The use of partially hydrogenated oils is another example of a processed replication of real food. We need fat in many products for taste, texture and form. We cannot use straight liquid oils because they would not hold the food products together well, especially with heat; their shelf life would be the biggest threat, as liquid oils go rancid fairly quickly compared to solid fats. So we hydrogenate the liquid oils (add hydrogens to them at very high heat) to make them act solid- a timely process with negative health consequences. Heaven forbid we use a naturally solid fat that is less susceptible to oxidation, like plain coconut oil or butter. We could make a similar example out of sweeteners: sugar versus all of its derivatives.
Ironically, the manipulated forms of simple ingredients are in most cases cheaper than the whole foods they replace. This was not originally the case; however high demand for sweet, fatty, sugary foods has driven up the demand for products that contain these. The food industry has responded by producing such products as efficiently as they can to make the most money. That’s business. Supply and demand drives the food economy, lending a large helping hand to the cheap price of these ubiquitous ingredients.
Some factors that come into play to determine what goes into a food item are: subsidies on agricultural commodities (like corn and soybeans); the availability and consistency of an ingredient to meet high demand for production; and the fact that some ingredients help preserve the product’s longevity, taste, and texture profile. The manufacturer does what is necessary to make more, charge less, and ultimately generate a higher profit- potentially at the cost of your health, if not the cost of a logical, sustainable food system.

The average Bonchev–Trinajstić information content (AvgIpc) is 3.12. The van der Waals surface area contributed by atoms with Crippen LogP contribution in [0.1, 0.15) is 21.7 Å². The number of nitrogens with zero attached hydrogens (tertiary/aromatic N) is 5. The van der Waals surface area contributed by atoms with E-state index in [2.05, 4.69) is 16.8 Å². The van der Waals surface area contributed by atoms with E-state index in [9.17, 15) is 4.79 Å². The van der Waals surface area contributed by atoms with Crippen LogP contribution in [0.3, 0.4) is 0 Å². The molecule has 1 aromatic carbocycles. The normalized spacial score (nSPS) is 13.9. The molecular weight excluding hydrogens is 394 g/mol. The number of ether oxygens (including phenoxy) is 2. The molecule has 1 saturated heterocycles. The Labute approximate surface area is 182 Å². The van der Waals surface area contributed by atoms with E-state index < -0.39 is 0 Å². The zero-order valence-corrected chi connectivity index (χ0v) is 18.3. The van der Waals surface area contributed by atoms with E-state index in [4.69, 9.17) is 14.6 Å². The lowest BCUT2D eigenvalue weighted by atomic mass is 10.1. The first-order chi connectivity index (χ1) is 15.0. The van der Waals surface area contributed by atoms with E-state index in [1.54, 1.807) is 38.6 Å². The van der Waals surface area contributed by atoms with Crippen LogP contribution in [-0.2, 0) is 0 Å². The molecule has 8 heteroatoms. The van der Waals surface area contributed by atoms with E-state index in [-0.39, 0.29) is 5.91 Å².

There were 1,480 new chocolate products released onto the market in the United States in 2010. Hershey’s held 31.1% of confectionary market sales in the US in 2013 (Ghirardelli/Lindt held 2.6%). Cracker sales in the United States went up 6.7% in 2012, with sales predicted at $6.5 billion in 2015.
The more we purchase and consume processed food products, the more are made. And all of these products have a similar ingredient profile; added sweeteners, fats, salts and cheap additives make them pleasurable for you and cheaper for manufacturers.
The food system at large is running because we demand it. We can influence what is available and affordable to eat by our actions.
What drives your daily food decisions? Health, appetite, price? Regardless of what it is, by all means indulge and explore, as food should be enjoyed and played with, but do keep the bigger picture in mind.
Statista: Consumer Goods and FMCG, Food and Nutrition. http://www.statista.com/markets/415/topic/468/food-nutrition/
U.S. Food Policy: a public interest perspective. usfoodpolicy.blogspot.com